De Pino Is the French Label Bringing 2010s Nostalgia to Haute Couture


During Paris Couture Week this past June, there was only one place you’d see references to Lady Gaga, the late Style.com, and Nicolas Ghesquière’s designs during his 2000s tenure as Balenciaga’s designer. That place was rising label De Pino’s runway debut. French designer Gabriel Figueiredo set his very first show in a strictly high fashion environment (Paris, during the haute couture runway shows, spearheaded by all the usual suspects: Dior, Chanel, Schiaparelli, etc.). But against a sea of presentations on the official calendar, De Pino brought something very different to the table.

“I was inspired by memories I had from the late 2000s, when I started to get interested in fashion and to study fashion, and I wanted to pay tribute to those shows that gave me the will to follow this path,” Figueiredo, who was born outside of Paris and is of Portuguese descent, tells W. In particular, he looked to Ghesquière, Margiela, and Prada. “I also worked with the shapes and the volumes, thinking of how memory can change proportions, details. How it can exaggerate some stuff and hide some other stuff.” Mid aughts Tumblr culture was another source of inspiration for Figueiredo’s fall 2024 collection. One only had to look at the hairstyles the models wore during the runway show to get that reference—chunky, sculptural bangs that obscured the eyes, reminiscent of early Gaga or Sia.

A look from De Pino’s fall 2024 runway show in Paris.

Courtesy of De Pino

Figueiredo is a new name in fashion; he launched De Pino in 2020. But the designer has been in the industry for years, having graduated from the Brussels visual arts school, La Cambre, with a master’s degree in fashion design in 2017, then working with stylists like Camille Bidault Waddington and Georgia Pendlebury. His looks have been worn by Hailey Bieber (who donned a De Pino bag to Coachella in 2022), Caroline Polachek, and the French musician Christine and the Queens. The 34-year-old has also done embroidery work at Maison Margiela since 2019, while simultaneously developing his namesake brand.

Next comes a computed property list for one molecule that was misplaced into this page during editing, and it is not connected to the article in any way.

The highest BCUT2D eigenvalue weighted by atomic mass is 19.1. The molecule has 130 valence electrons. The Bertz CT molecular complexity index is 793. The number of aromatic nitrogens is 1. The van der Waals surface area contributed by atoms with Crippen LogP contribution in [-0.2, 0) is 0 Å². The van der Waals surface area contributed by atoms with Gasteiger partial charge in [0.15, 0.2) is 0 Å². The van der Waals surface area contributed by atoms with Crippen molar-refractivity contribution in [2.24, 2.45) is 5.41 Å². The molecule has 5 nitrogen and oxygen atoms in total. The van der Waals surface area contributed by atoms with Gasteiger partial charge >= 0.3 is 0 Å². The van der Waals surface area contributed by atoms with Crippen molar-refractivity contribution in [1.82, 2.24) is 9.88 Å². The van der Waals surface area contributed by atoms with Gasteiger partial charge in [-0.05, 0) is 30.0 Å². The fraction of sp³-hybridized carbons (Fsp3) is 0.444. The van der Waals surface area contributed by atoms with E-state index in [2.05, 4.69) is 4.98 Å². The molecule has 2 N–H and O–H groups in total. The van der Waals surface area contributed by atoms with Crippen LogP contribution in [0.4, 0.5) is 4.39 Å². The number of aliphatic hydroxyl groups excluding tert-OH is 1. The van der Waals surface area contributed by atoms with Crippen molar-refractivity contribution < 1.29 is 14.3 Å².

For fall 2024, Figueiredo created cocoon coats that were puffed up like marshmallows, and sweaters that came with oversize turtleneck collars. Pieces of embroidered vinyl were gathered into surreal flowers pinned on dresses and skirts (his mother, along with several other friends, lent a hand on the embroidery). Some looks called to Figueiredo’s favorite mid 2000s Prada shows—which he saw on Style.com back in the day. “There’s definitely a childish vision of fashion,” he says of his aesthetic. “It’s a mix between these really extreme sophistications, but also something childlike and fun.”

Looking at Figueiredo’s work, it’s easy to see the fantasy. The designer uses couture techniques on pumped-up, cartoon-like silhouettes. (The final look for fall 2024? A cascading white gown made of the insulation found in most puffer jackets.) But his mission goes deeper than simply providing a youthful perspective to the old school—which he does, in spades. Most of the material the designer used in his fall 2024 collection was upcycled, providing a refreshing kind of experimentation one rarely encounters in the world of couture. “I think there is a lot of humanity in couture,” Figueiredo adds. “It’s based on craft and civil affairs. And it’s about who’s making the garments.”



Source link

About The Author

Scroll to Top